Should an Aboriginal woman head BC’s missing women inquiry?

Aboriginal people in two western Canadian cities have demanded their needs be met by some of their own when it comes to safety and security.

In Winnipeg, hundreds of residents in the city’s North End have signed a petition calling for an all-Aboriginal urban policing unit for their neighborhood, writes the Winnipeg Free Press. Read on for the tepid police response.

And, in Vancouver, there are passionate “calls for an Aboriginal woman to lead the upcoming provincial inquiry into missing women,” reports the Georgia Straight. Check out the piece to see what the current non-Aboriginal male inquiry chair had to say about that.

Meanwhile, let’s conduct an experiment: if, through some sudden bolt of inspiration, the BC government agreed with such calls for Aboriginal female leadership for the inquiry, who would you nominate for the position? Post your suggestions below.

[ Photo courtesy of nofutureface ]

6 thoughts on “Should an Aboriginal woman head BC’s missing women inquiry?

  1. I’ll start off the list: Mary Ellen Turpel-Lafond. Her bio includes the following credentials: “Saskatchewan Provincial Court… Administrative Judge [since] 1998… has also worked as a criminal law judge in youth and adult courts, with an emphasis on developing partnerships to better serve the needs of young people in the justice system, particularly sexually exploited children and youth … Turpel-Lafond was a tenured law professor at Dalhousie University Faculty of Law, and taught law at the University of Toronto, the University of Notre Dame and other universities … She holds a doctorate of law from Harvard Law School, a master’s degree in international law from Cambridge University, a law degree from Osgoode Hall, and a bachelor of arts degree from Carleton University.”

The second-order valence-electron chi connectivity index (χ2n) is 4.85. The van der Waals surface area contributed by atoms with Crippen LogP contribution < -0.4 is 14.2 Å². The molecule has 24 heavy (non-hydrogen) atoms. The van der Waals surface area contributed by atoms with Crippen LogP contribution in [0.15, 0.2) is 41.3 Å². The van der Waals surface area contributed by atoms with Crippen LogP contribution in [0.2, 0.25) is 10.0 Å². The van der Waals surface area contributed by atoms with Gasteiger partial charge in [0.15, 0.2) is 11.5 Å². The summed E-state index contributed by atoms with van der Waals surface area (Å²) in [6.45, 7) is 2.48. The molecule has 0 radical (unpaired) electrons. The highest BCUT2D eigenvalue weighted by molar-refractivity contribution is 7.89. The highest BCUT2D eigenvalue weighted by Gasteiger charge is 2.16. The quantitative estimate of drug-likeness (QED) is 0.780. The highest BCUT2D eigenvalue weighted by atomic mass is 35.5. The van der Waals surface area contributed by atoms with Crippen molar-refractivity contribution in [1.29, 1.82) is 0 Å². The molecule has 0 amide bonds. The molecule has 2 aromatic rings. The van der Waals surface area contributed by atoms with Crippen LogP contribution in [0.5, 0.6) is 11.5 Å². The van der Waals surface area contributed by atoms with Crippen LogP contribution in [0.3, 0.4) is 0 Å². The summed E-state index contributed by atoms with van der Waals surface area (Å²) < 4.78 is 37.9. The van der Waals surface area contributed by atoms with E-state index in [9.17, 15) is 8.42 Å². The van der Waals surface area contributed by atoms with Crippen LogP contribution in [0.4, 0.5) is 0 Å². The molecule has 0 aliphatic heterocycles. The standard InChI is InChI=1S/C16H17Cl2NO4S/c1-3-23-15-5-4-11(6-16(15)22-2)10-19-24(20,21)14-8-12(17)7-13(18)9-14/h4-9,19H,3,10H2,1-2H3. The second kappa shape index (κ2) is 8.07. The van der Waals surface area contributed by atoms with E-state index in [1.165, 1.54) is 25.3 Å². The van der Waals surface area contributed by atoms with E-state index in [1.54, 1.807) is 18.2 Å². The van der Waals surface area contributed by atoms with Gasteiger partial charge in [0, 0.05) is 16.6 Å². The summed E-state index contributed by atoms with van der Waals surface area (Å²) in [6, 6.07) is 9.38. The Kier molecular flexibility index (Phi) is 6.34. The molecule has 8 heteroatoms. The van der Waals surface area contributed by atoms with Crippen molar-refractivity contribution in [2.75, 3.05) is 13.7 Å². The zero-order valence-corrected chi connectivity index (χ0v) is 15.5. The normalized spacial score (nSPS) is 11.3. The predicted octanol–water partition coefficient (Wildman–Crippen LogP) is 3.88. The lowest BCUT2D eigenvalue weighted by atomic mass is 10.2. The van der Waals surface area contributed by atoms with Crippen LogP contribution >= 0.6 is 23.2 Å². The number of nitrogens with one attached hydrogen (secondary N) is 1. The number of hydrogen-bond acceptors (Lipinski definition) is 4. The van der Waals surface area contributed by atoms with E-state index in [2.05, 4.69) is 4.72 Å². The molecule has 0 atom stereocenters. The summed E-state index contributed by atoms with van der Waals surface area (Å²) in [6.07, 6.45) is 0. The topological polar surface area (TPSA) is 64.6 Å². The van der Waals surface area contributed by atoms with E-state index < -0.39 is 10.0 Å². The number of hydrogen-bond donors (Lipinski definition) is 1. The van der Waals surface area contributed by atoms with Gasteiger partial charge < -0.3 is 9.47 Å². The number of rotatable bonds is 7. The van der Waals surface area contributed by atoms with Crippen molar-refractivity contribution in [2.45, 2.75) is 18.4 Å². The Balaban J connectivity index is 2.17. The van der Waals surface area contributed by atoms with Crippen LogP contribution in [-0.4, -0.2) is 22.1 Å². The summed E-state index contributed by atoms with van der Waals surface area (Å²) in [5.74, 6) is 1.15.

2. If anyone could do the job it would be Viola Thomas hands down! She is a true advocate for Aboriginal women who has been relentless in lobbying and bringing issues facing Aboriginal women to the forefront.
    The important piece would be to allow her to choose her team, as she knows the women and the political arena.

  3. Absolutely an Aboriginal women is required to lead this inquiry. It is quite impossible for a non-Aboriginal male to fully understand the Aboriginal epistimology, and ontology that is required to create real systems change to positively effect this issue. Also, as a male there would be engendered resistance given the subject matter. Perspective and a deep understanding of the issues are required to uncover the root causes, to understand and resolve the complex issues that contribute to this horror, an understanding of systems/ systemic racism to design a process that is culturally relevant, and to envision long-term meaningful and relevant change.

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